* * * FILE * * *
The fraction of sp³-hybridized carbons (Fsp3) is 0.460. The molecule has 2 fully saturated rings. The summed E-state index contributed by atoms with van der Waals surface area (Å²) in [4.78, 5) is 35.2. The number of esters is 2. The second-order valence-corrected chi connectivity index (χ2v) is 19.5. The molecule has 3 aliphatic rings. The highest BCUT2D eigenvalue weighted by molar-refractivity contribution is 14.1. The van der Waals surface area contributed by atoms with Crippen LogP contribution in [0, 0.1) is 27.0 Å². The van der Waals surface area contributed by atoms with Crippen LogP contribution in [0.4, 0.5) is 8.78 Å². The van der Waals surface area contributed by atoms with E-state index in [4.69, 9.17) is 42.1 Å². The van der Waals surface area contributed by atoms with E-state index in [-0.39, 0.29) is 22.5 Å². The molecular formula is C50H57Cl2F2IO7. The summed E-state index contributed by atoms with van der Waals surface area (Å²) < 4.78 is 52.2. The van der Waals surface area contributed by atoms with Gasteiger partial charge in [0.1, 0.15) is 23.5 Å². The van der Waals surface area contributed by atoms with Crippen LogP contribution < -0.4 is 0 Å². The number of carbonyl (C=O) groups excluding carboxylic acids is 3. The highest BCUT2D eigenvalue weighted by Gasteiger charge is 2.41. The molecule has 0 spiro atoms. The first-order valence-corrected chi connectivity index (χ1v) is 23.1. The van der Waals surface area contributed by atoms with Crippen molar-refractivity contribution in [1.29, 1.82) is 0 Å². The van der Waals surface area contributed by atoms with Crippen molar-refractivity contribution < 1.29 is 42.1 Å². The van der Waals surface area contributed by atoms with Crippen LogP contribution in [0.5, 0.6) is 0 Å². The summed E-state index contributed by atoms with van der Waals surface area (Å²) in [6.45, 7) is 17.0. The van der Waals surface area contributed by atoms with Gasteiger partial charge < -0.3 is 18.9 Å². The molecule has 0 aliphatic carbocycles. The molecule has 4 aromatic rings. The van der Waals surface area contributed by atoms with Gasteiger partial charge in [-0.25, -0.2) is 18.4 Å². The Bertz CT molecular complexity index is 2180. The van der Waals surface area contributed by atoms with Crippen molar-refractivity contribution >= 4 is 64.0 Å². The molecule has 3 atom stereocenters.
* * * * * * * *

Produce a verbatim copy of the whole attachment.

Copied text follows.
The fraction of sp³-hybridized carbons (Fsp3) is 0.460. The molecule has 2 fully saturated rings. The summed E-state index contributed by atoms with van der Waals surface area (Å²) in [4.78, 5) is 35.2. The number of esters is 2. The second-order valence-corrected chi connectivity index (χ2v) is 19.5. The molecule has 3 aliphatic rings. The highest BCUT2D eigenvalue weighted by molar-refractivity contribution is 14.1. The van der Waals surface area contributed by atoms with Crippen LogP contribution in [0, 0.1) is 27.0 Å². The van der Waals surface area contributed by atoms with Crippen LogP contribution in [0.4, 0.5) is 8.78 Å². The van der Waals surface area contributed by atoms with E-state index in [4.69, 9.17) is 42.1 Å². The van der Waals surface area contributed by atoms with E-state index in [-0.39, 0.29) is 22.5 Å². The molecular formula is C50H57Cl2F2IO7. The summed E-state index contributed by atoms with van der Waals surface area (Å²) < 4.78 is 52.2. The van der Waals surface area contributed by atoms with Gasteiger partial charge in [0.1, 0.15) is 23.5 Å². The van der Waals surface area contributed by atoms with Crippen LogP contribution < -0.4 is 0 Å². The number of carbonyl (C=O) groups excluding carboxylic acids is 3. The highest BCUT2D eigenvalue weighted by Gasteiger charge is 2.41. The molecule has 0 spiro atoms. The first-order valence-corrected chi connectivity index (χ1v) is 23.1. The van der Waals surface area contributed by atoms with Crippen molar-refractivity contribution in [1.29, 1.82) is 0 Å². The van der Waals surface area contributed by atoms with Crippen molar-refractivity contribution < 1.29 is 42.1 Å². The van der Waals surface area contributed by atoms with Crippen LogP contribution in [0.5, 0.6) is 0 Å². The summed E-state index contributed by atoms with van der Waals surface area (Å²) in [6.45, 7) is 17.0. The van der Waals surface area contributed by atoms with Gasteiger partial charge < -0.3 is 18.9 Å². The molecule has 0 aliphatic carbocycles. The molecule has 4 aromatic rings. The van der Waals surface area contributed by atoms with Gasteiger partial charge in [-0.25, -0.2) is 18.4 Å². The Bertz CT molecular complexity index is 2180. The van der Waals surface area contributed by atoms with Crippen molar-refractivity contribution >= 4 is 64.0 Å². The molecule has 3 atom stereocenters.